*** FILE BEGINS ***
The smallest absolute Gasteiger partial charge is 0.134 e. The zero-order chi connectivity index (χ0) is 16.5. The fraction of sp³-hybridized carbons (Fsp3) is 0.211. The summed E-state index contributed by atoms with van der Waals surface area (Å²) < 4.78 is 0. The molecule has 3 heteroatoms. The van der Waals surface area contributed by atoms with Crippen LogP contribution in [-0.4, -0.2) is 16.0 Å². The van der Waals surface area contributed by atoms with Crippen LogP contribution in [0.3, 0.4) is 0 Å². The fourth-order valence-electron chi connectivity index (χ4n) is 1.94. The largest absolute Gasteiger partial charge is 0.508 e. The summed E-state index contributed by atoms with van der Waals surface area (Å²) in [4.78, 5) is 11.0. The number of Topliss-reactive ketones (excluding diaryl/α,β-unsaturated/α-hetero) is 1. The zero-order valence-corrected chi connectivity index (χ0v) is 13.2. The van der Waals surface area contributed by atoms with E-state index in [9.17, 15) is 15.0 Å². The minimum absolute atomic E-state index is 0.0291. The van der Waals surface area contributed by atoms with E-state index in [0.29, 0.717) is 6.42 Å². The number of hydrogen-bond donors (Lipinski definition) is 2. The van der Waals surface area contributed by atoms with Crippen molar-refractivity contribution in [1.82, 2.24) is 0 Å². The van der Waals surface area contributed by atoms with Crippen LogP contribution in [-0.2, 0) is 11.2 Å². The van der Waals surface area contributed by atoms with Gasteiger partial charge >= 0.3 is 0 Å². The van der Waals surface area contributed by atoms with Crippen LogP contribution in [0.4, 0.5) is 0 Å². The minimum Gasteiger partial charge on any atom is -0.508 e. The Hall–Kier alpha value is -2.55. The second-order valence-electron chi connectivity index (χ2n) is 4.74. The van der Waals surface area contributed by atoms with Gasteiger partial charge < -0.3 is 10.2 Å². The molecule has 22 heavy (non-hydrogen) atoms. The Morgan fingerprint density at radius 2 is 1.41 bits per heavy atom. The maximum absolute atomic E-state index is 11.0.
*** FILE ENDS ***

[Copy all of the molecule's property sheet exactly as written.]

The smallest absolute Gasteiger partial charge is 0.134 e. The zero-order chi connectivity index (χ0) is 16.5. The fraction of sp³-hybridized carbons (Fsp3) is 0.211. The summed E-state index contributed by atoms with van der Waals surface area (Å²) < 4.78 is 0. The molecule has 3 heteroatoms. The van der Waals surface area contributed by atoms with Crippen LogP contribution in [-0.4, -0.2) is 16.0 Å². The van der Waals surface area contributed by atoms with Crippen LogP contribution in [0.3, 0.4) is 0 Å². The fourth-order valence-electron chi connectivity index (χ4n) is 1.94. The largest absolute Gasteiger partial charge is 0.508 e. The summed E-state index contributed by atoms with van der Waals surface area (Å²) in [4.78, 5) is 11.0. The number of Topliss-reactive ketones (excluding diaryl/α,β-unsaturated/α-hetero) is 1. The zero-order valence-corrected chi connectivity index (χ0v) is 13.2. The van der Waals surface area contributed by atoms with E-state index in [9.17, 15) is 15.0 Å². The minimum absolute atomic E-state index is 0.0291. The van der Waals surface area contributed by atoms with E-state index in [0.29, 0.717) is 6.42 Å². The number of hydrogen-bond donors (Lipinski definition) is 2. The van der Waals surface area contributed by atoms with Crippen molar-refractivity contribution in [1.82, 2.24) is 0 Å². The van der Waals surface area contributed by atoms with Crippen LogP contribution in [-0.2, 0) is 11.2 Å². The van der Waals surface area contributed by atoms with Gasteiger partial charge >= 0.3 is 0 Å². The van der Waals surface area contributed by atoms with Crippen LogP contribution in [0.4, 0.5) is 0 Å². The minimum Gasteiger partial charge on any atom is -0.508 e. The Hall–Kier alpha value is -2.55. The second-order valence-electron chi connectivity index (χ2n) is 4.74. The van der Waals surface area contributed by atoms with Gasteiger partial charge < -0.3 is 10.2 Å². The molecule has 22 heavy (non-hydrogen) atoms. The Morgan fingerprint density at radius 2 is 1.41 bits per heavy atom. The maximum absolute atomic E-state index is 11.0.